Little Bits of History

We Got the Power

Posted in History by patriciahysell on December 20, 2015
Light bulbs lit by nuclear power for the first time

Light bulbs lit by nuclear power for the first time

December 20, 1951: EBR-I works. About 18 miles away from Arco, Idaho, the experimental Breeder Reactor was built out in the desert. Designed by Walter Zinn’s team from the Argonne National Laboratory, construction began late in 1949. The initial stages of the building had the reactor plant called Chicago Pile 4 or CP-4 or sometimes Zinn’s Infernal Pile. It was part of the National Reactor Testing Station, now known as the Idaho National Laboratory. EBR-1 installation was done in early 1951 and it was the first reactor in Idaho. It began power operation on August 24 of that year. On this day, atomic energy was successfully harvested and the power was used to generate electricity – enough to light four 200-watt bulbs. It was a beginning. The first time electricity was produced from nuclear power.

The following day, the reactor was able to produce enough power to light the whole building. It was able to produce 200 kW of electricity out the 1.4 MW of heat generated. The design and purpose of ERB-I was not to produce electricity. It was built to validate nuclear physics theory in the hopes of producing true breeder reactors by 1953. Tests proved the theory correct. Experiments revealed it produced additional fuel during fission, just as was hypothetically predicted.

On November 29, 1955 while running a test on coolant flow, the EBR-I had a partial meltdown. The test was trying to find the cause of unexpected reactor responses when there were changes in the coolant flow. This, one assumes, was one of the unexpected responses. It was repaired and further experiments were carried out. Thermal expansion of the fuel rods and the plates supporting them was the cause of the unexpected response. While ERB-I was the first to produce usable electricity, it was only for in-house use. BORAX-III, a nearby power plant, was connected to external loads and was sufficient to power the entire city or Arco in 1955, the first time nuclear power was able to power a city.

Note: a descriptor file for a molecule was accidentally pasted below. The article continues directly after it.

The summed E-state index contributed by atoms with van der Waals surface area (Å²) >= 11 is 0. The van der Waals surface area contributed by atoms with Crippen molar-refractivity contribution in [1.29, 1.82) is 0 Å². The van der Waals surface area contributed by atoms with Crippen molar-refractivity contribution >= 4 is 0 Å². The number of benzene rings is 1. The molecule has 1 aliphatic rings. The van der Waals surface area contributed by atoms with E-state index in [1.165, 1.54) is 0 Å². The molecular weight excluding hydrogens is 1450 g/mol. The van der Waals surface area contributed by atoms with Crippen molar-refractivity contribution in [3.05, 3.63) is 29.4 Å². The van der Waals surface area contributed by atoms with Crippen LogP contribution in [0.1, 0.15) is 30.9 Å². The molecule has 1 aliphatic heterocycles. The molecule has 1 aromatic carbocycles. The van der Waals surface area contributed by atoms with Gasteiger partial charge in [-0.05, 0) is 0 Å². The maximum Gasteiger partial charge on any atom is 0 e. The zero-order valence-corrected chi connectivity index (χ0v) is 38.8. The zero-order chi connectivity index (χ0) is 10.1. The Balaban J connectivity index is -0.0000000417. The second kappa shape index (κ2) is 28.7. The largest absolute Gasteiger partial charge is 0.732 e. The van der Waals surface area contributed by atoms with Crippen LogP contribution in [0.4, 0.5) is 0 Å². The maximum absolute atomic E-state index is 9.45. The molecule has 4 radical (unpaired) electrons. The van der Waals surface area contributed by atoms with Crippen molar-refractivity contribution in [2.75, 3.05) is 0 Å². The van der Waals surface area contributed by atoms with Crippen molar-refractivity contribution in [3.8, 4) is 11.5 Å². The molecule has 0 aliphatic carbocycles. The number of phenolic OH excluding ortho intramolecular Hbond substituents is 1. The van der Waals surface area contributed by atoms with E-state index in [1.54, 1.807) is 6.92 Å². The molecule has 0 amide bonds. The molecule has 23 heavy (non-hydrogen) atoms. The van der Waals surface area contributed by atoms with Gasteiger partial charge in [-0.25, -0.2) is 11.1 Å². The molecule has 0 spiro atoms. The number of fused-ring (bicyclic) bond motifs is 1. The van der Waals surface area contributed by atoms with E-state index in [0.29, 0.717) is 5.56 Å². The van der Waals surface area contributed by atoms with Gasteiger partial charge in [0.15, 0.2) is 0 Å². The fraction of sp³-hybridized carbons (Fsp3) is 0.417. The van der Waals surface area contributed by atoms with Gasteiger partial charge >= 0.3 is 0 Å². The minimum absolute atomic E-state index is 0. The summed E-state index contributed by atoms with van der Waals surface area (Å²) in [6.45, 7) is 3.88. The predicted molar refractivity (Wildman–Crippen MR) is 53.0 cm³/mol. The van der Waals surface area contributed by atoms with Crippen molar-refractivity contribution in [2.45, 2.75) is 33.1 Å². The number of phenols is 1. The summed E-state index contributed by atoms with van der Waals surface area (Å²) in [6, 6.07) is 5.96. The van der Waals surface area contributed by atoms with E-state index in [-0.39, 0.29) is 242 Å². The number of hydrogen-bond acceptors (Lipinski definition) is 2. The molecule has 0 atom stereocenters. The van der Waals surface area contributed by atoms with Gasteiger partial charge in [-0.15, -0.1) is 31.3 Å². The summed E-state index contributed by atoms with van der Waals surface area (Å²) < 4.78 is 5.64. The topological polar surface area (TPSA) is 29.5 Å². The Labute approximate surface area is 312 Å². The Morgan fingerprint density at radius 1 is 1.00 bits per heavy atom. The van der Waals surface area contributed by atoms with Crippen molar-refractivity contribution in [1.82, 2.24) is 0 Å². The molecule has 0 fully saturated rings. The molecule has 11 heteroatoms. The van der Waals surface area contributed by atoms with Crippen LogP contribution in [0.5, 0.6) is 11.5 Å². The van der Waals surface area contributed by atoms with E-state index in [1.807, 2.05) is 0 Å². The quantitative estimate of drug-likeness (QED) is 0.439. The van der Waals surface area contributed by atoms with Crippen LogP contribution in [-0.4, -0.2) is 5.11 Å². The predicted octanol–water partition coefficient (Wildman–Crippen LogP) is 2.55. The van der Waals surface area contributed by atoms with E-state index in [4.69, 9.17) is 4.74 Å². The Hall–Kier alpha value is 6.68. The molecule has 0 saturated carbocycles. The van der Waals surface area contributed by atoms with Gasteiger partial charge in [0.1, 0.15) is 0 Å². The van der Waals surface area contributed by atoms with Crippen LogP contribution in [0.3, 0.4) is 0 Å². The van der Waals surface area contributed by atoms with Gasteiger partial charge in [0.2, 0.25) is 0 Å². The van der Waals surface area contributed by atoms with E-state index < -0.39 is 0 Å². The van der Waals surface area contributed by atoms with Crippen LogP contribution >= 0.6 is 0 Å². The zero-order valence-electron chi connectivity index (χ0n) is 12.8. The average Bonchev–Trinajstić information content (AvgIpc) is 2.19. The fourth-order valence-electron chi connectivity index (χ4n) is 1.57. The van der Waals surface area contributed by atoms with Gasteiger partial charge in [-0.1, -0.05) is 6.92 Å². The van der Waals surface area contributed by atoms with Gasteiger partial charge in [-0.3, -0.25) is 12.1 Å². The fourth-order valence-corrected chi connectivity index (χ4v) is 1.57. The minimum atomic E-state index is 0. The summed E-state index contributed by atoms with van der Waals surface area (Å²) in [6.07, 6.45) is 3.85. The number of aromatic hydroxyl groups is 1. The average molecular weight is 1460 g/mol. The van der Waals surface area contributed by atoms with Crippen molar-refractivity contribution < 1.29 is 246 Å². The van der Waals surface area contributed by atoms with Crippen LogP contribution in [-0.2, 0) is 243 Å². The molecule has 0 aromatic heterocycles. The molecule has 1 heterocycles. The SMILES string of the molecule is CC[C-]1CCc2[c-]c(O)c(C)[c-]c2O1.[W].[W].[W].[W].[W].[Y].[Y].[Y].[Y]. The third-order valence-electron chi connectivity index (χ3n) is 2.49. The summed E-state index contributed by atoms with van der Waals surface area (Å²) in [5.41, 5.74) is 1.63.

ERB-I had many firsts- the first to produce electricity, the first to use plutonium to generate electricity, and many other useful experiments. Enrico Fermi’s breeding principle was proven. But the reactor was not built for more than experimentation and was decommissioned in 1964. It gained national landmark status on August 25, 1966 and became a National Historic Landmark in 1965 and an IEEE Milestone in 2004. The site is open to the public and has been since 1976, but only during the summer months. You can visit between Memorial Day and Labor Day and see the two prototype reactors from the Aircraft Nuclear Propulsion Project of the 1950s as well.

Nuclear power is a young technology – there’s so much more to be discovered. That’s what makes it so exciting to me. Yes, there are problems, but innovative people are going to be able to come up with solutions and bring the technology to its full potential. – Leslie Dewan

Nuclear power plants must be prepared to withstand everything from earthquakes to tsunamis, from fires to floods to acts of terrorism. – Ban Ki-moon

Nuclear power is not a miracle key for the future. – Tarja Halonen

Nuclear power will help provide the electricity that our growing economy needs without increasing emissions. This is truly an environmentally responsible source of energy. – Michael Burgess